For example, the 'FastPic16C84' simulation model uses an internally generated clock signal with regular wakeup events for the synchronisation with the simulation engine. As long as no external I/O activity occurs, this generates one Hades simulation event per processor instruction cycle (which is much more efficient than using an external component like hades.models.io.ClockGen to feed the PIC clock input at 12 Hades events per processor instruction cycle). As a result, simulation performance is greatly improved (up to a factor of five) for many applications.

The 'SmartPic16C84' simulation model does not use a clock signal at all. Instead, the instruction-level simulation checks the event-based simulator for the time of the next pending external event, and executes instructions until the external event time is reached. It then generates a 'wakeup' event for the event-based simulator, so that the microcontroller will regain control once the external events have been processed. Note that this synchronization would not be possible with a standard simulator.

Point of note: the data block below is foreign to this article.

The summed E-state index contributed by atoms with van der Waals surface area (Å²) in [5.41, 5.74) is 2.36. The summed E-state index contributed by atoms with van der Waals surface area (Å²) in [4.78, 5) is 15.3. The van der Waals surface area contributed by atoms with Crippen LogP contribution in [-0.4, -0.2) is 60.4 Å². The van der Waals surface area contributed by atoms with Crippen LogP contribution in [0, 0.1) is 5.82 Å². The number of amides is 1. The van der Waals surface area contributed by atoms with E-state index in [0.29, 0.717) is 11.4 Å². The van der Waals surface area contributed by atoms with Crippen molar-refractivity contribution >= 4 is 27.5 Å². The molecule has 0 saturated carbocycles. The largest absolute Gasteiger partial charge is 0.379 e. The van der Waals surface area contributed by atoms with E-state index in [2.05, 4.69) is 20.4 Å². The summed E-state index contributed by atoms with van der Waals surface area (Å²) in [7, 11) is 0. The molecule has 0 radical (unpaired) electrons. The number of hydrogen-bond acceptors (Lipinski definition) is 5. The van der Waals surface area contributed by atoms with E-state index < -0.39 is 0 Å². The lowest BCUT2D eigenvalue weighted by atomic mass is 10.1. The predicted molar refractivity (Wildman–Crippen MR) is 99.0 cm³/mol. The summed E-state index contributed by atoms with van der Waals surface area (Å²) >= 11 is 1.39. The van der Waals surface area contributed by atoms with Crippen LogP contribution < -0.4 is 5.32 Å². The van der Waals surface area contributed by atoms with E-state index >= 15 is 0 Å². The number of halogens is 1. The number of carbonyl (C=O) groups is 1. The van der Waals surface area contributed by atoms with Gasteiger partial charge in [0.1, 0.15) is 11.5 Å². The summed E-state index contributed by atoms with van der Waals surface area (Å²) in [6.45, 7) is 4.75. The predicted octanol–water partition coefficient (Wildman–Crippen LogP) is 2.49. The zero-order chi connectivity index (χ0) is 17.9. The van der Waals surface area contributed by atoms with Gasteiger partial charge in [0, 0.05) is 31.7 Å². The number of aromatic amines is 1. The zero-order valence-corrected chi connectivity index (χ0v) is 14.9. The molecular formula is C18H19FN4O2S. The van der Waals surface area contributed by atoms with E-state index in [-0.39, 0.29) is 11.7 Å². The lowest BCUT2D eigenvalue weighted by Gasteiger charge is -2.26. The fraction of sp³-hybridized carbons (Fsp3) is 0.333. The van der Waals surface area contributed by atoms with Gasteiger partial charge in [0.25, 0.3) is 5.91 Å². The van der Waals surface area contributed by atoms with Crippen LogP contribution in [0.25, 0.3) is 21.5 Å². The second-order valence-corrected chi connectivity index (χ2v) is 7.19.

However, the improved performance comes at reduced accuracy. The 'FastPic16C84' processor ignores its Clkin pin, and internal processor cycles may desynchronize up to 1 clk-period with the rest of the external simulation. For example, sampling of the Port A/B inputs may occur 1/4 cycle too early, and also the timing of Port B interrupts detection differs a little from the real device. If exact timing is a requirement for your system, use the hades.models.Pic16C84 instead of the FastPic16C84.

Click on the following thumbnail to open a screen shot of the PIC16 microcontroller user-interface with the data registers and EEPROM-memory on the left, and the program memory (with disassembled program) on the right. Naturally, all memories are editable during the simulation and single-stepping through a program is possible:

PIC16 user-interface

Demos

For a live interactive demonstration of several PIC16-based systems, just select the PIC examples from our applet demos. Open the PIC microprocessor user-interface (popup-menu, edit-component) to watch data memory contents and the program execution.

Click the following thumbnail to open screenshot of a PIC16-based ultrasonic range detector ('tapebox') with alphanumeric LC-display and simulated ultrasonic transmitter and receiver:

ultrasonic tapebox screenshot

Impressum http://tams-www.informatik.uni-hamburg.de/applets/hades/webdemos/cosimulation.html